Intel recently unveiled its KabyLake-X and SkyLake-X processors as part of its Core-X series and took everyone by surprise by the huge amount of core counts that were included in the lineup. With options ranging from 4 Cores / 8 Threads to 18 Cores / 36 Threads, this is the first time that Intel has departed so heavily from the conservative yearly core count increases on the HEDT side of things - and most spectators agree that you can thank AMD for this one.
Intel's High Core Count parts, the Core i9-7920X, i9-7940X, i9-7960X and i9-7980XE, are not yet ready; were thrown in at the last minute to establish a counter-narrative to AMD's ThreadRipper
Here is the thing though, Intel's Core-X series will be rolling out in a staggered launch fashion - one which suggests that all parts including and above the 12-Core (Core
i9-7920X) variant were thrown into the announcement at the last second in order to compete with AMD's marketing material. To be fair, both AMD and Intel have the high core count parts announced just on a paper basis right now, but this is something that can be considered a deviation from Intel's usual confident scheduling.
Intel's public documentation about the Core-X series confirms this. Firstly, the Core-X specifications document clearly states that only the Core i9-7900X (10-Core) and below are available right now with the Core i9-7920X and above coming 'soon'. Secondly, Intel's official ARK portal only lists processors up to the Core i9-7900X in the Core-X series. This has troubling implications because it means Intel did not even have enough configuration details to do a paper launch. This is something that is confirmed by the fact that all but the most broad specifications of the Core i9-7920X and above are TBD.
So just what is going on? Intel has apparently announced 12 core to 18 core parts that don't even have finalized specifications right now. This isn't their usual style and is in stark contrast with their CEO's confidence that they could tackle AMD's Zen based platforms. In fact, there is every reason to believe that Core-X processors above the 10 Core mark were thrown in as a last minute decision to counter AMD's ThreadRipper announcement last month. So if you are to look at only the processors that Intel actually announced a week ago, it would be only the Core i7-7640X, Core i7-7740X, Core i7-7800X, Core i7-7820X and the Core i9 7900X.
I cant emphasize enough how stringent the segregation between the two portions of the Core-X lineup is. If you look at the foot notes of the Core-X documentation you will find that they only have testing details available for the Core i9-7900X and the engineering samples and review samples that are currently floating out there from the Core-X series are, you guessed it, all 10-core variants. The implications for this are clear, Intel appears to have been caught completely off-guard by AMD's Zen powered comeback and at the very least assumed that high core count parts (such as ThreadRipper) would not be offered to the commercial spectrum. So the question now becomes? How quickly can Intel mobilize these new variants?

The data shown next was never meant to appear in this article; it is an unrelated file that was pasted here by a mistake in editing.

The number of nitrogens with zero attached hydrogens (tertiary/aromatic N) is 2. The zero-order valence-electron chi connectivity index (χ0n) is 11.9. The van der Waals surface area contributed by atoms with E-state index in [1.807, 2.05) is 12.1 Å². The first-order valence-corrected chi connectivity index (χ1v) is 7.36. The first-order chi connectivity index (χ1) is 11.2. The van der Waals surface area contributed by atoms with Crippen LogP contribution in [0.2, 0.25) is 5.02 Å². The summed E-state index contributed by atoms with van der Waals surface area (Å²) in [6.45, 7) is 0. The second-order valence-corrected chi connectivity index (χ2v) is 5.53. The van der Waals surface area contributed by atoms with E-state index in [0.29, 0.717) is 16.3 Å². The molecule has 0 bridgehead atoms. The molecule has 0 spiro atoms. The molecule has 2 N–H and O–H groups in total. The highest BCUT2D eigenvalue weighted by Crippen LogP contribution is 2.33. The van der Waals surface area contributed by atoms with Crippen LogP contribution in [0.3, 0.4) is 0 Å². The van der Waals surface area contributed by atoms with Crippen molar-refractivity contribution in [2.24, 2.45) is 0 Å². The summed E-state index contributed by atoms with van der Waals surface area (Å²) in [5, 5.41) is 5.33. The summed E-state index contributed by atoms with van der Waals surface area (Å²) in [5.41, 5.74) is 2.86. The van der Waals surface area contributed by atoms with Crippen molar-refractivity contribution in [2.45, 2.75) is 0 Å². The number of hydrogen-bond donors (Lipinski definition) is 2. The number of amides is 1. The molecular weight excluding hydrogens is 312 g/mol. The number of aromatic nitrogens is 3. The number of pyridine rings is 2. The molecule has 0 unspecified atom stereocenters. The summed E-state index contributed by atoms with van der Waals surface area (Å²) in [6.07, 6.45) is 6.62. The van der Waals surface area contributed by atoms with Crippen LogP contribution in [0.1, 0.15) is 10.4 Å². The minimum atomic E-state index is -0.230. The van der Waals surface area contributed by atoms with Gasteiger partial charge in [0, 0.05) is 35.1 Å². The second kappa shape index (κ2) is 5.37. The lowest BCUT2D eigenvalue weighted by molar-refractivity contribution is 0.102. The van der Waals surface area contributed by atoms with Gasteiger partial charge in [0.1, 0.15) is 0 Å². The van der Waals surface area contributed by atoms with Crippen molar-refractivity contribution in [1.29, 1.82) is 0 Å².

Well, the good thing is Intel already has the dies ready thanks to its Xeon efforts but re-configuring them for the LGA 2066 socket will take time. Specifications will have to be finalized and clock speeds will have to be locked in and the thermal envelope streamlined. This is something that leads me to believe that AMD could very well beat Intel to channel for the highest amount of core count offered by a commercial processor. It will quite literally be the Core i9-7900X (10-Cores) vs AMD's 16-Core ThreadRipper (allegedly the ThreadRipper 1998X ).
Intel promised the Core i9-7900X and below by Q2 2017 so we should see them get retail availability by the end of June. However, there is no word for when we might get our hands on the high core count variants (Core i9-7920X through Core i9-7980XE), it might be a few more weeks or it might be a year as some rumors indicate; although a release sometime in 2H 2017 seems more likely to me. All that said, even if the head-start AMD gets is just of a few weeks, this is a valueable opportunity for team red to capitalize on the temporary respite in competition (for what seems to be the first time in years) in the high core count segment and establish momentum for its ThreadRipper products - assuming it can beat Intel's High Core Count parts to channel and not end up in another Vega-like fix with ThreadRipper.
Intel Core X Series Processor Family Specifications and Timeline
|Availability||TBA (Expected 2H 2017)||TBA (Expected 2H 2017)||TBA (Expected 2H 2017)||TBA (Expected 2H 2017)||Q2 2017 (Late June)||Q2 2017 (Late June)||Q2 2017 (Late June)||Q2 2017 (Late June)||Q2 2017 (Late June)|
|Base Clock||TBA||TBA||TBA||TBA||3.3 GHz||3.6 GHz||3.5 GHz||4.3 GHz||4.0 GHz|
|(Turbo Boost 2.0)||TBA||TBA||TBA||TBA||4.3 GHz||4.3 GHz||4.0 GHz||4.5 GHz||4.2 GHz|
|(Turbo Boost Max 3.0)||4.5 GHz||4.5 GHz||4.5 GHz||4.5 GHz||4.5 GHz||4.5 GHz||N/A||N/A||N/A|
|L3 Cache||TBA||TBA||TBA||TBA||13.75 MB||11 MB||8.25 MB||6 MB||6 MB|
|L2 Cache||18 MB||16 MB||14 MB||12 MB||10 MB||8 MB||6 MB||4 MB||4 MB|
|Memory||Quad DDR4||Quad DDR4||Quad DDR4||Quad DDR4||Quad DDR4||Quad DDR4||Quad DDR4||Dual DDR4||Dual DDR4|
|Socket Type||LGA 2066||LGA 2066||LGA 2066||LGA 2066||LGA 2066||LGA 2066||LGA 2066||LGA 2066||LGA 2066|
|Price||$1999 US||$1699 US||$1399 US||$1189 US||$999 US||$599 US||$389 US||$369||$242|